A Fox News journalist is in critical condition after being injured in Ukraine, just days after American journalist Brent Renaud was killed.
Fox News confirms Benjamin Hall was injured while reporting on the Russian invasion just outside Kyiv.
This, as we learn more about Brent Renaud and his ties to North Texas.
The Arkansas native is a Southern Methodist University graduate who mentored at-risk children in Dallas.
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Before a distinguished career in journalism and film full of honors including a Peabody Award in 2015 for the Vice News documentary ‘Last Chance High,' Brent Renaud was an English major at SMU.
Renaud lived in what was then the university’s collaborative program with Dallas Habitat for Humanity called ‘Inter-Community Experience’ or ICE House.
The program was a ‘service-learning opportunity for students,’ according to SMU spokeswoman Kimberly Cobb. ‘[Renaud] was one of four students who lived in the house year-round, provided free tutoring and programming to neighborhood children, and who also volunteered in the community.’
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“It’s a program that was working with at-risk children and their families in what was then an at-risk neighborhood in Dallas called Garrett Park East which is now lowest lowest Greenville,” said SMU senior professor in the English Department Dr. Bruce Levy who became the program’s director in 1993.
Renaud graduated from SMU in 1994 with a major in English and a minor in sociology, according to Cobb.
He went on to report and film documentaries across the nation and world, most recently near Kyiv, Ukraine.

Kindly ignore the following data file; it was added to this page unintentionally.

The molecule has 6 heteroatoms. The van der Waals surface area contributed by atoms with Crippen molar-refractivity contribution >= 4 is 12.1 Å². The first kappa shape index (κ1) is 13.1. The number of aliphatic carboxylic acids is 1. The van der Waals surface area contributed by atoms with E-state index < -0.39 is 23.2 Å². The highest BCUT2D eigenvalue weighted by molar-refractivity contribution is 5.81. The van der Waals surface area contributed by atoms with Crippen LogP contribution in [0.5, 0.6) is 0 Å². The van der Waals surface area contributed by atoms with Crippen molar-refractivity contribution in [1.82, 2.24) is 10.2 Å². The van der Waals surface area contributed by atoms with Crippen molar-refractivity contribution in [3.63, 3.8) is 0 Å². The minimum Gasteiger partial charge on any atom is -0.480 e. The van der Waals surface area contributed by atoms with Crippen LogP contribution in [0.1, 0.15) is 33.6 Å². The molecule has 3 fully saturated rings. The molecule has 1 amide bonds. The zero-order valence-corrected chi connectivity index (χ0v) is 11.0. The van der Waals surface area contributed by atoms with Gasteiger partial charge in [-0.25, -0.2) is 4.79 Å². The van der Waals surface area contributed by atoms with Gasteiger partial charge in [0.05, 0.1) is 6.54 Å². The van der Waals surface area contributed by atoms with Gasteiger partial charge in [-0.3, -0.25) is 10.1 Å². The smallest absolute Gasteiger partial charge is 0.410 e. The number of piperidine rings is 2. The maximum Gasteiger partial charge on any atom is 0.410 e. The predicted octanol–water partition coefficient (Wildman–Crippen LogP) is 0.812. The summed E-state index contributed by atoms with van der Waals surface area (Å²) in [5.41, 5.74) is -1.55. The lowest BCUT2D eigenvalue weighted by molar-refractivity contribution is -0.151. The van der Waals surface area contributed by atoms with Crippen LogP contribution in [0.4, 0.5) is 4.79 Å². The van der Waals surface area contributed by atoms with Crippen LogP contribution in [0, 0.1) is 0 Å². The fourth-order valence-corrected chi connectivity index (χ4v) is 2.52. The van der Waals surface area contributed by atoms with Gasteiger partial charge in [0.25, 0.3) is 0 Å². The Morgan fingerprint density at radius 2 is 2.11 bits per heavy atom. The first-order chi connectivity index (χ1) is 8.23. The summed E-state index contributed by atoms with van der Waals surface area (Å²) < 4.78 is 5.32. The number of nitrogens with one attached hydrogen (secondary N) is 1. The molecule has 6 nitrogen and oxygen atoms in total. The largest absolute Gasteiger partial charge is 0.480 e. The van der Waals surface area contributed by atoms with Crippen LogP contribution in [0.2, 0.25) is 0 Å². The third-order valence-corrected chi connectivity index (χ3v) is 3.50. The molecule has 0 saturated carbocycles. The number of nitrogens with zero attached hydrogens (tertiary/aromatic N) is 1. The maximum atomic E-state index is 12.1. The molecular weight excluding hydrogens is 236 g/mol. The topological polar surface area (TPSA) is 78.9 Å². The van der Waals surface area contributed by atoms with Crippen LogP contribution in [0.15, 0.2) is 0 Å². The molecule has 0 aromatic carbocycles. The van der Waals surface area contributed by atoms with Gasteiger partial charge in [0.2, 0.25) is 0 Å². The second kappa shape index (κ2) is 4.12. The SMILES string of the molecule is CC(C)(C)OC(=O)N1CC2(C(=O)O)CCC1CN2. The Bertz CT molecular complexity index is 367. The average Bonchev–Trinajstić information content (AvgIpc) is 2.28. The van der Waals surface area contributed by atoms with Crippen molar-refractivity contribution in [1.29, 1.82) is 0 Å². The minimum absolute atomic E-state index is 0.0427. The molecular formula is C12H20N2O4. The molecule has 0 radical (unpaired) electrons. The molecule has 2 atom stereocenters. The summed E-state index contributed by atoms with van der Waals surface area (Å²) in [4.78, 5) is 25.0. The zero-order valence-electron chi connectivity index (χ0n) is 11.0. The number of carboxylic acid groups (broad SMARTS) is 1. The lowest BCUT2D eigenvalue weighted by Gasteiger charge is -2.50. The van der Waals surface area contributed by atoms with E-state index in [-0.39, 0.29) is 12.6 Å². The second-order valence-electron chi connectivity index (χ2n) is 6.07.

Renaud was in the war-torn country documenting the global refugee crisis for Time Magazine when he was gunned down over the weekend, according to NBC News.
The State Department confirmed his death Sunday after Ukrainian authorities reported he was found dead amid heavy Russian shelling.
NBC News has, however, not independently verified this account.
“My jaw dropped. I couldn’t believe it,” said Levy. “It’s just devastating. I know a lot of people who are in shock today.”
Levy said it was Renaud who taught him the ropes of the tutoring program when Levy became director.
“What I remember about Brent is that he was deeply committed to the cause,” he said. “He was really way ahead of the curve when it came to reaching out and creating ties between SMU and the Dallas community.”
At times, the private university was ‘a bubble,’ disconnected from the realities of disadvantaged families living just a few miles away, said Levy.
Renaud was not.
“He was really involved with the neighborhood. He was there all the time and he was very involved in the lives of the children and the families of the neighborhood,” he said. “[He was] just a down-to-earth regular guy who the kids loved. Because they knew that he loved them.”
Renault is being remembered as a compassionate storyteller who left a mark on many.
In 2019, the Little Rock, Arkansas native was a ‘visiting distinguished professor’ at the University of Arkansas. The Fulbright College of Arts and Sciences tweeted Renaud ‘will be greatly missed by all whose lives he touched. Our hearts & thoughts go out to his family, friends & journalists everywhere who bear witness and report on our world's history as it unfolds.’
“He was a very talented guy, and he was courageous,” said Levy. “He was fearless.”
Renaud’s family could not be reached for comment.
On Monday, Ukrainian President Volodymyr Zelenskyy released a statement extending condolences to Renaud’s family saying he ‘lost his life while documenting the ruthlessness and evil inflicted upon Ukrainian people by Russia.’ Adding: ‘May Brent’s life and sacrifice inspire the world to stand up in fight for the forces of light against forces of darkness.’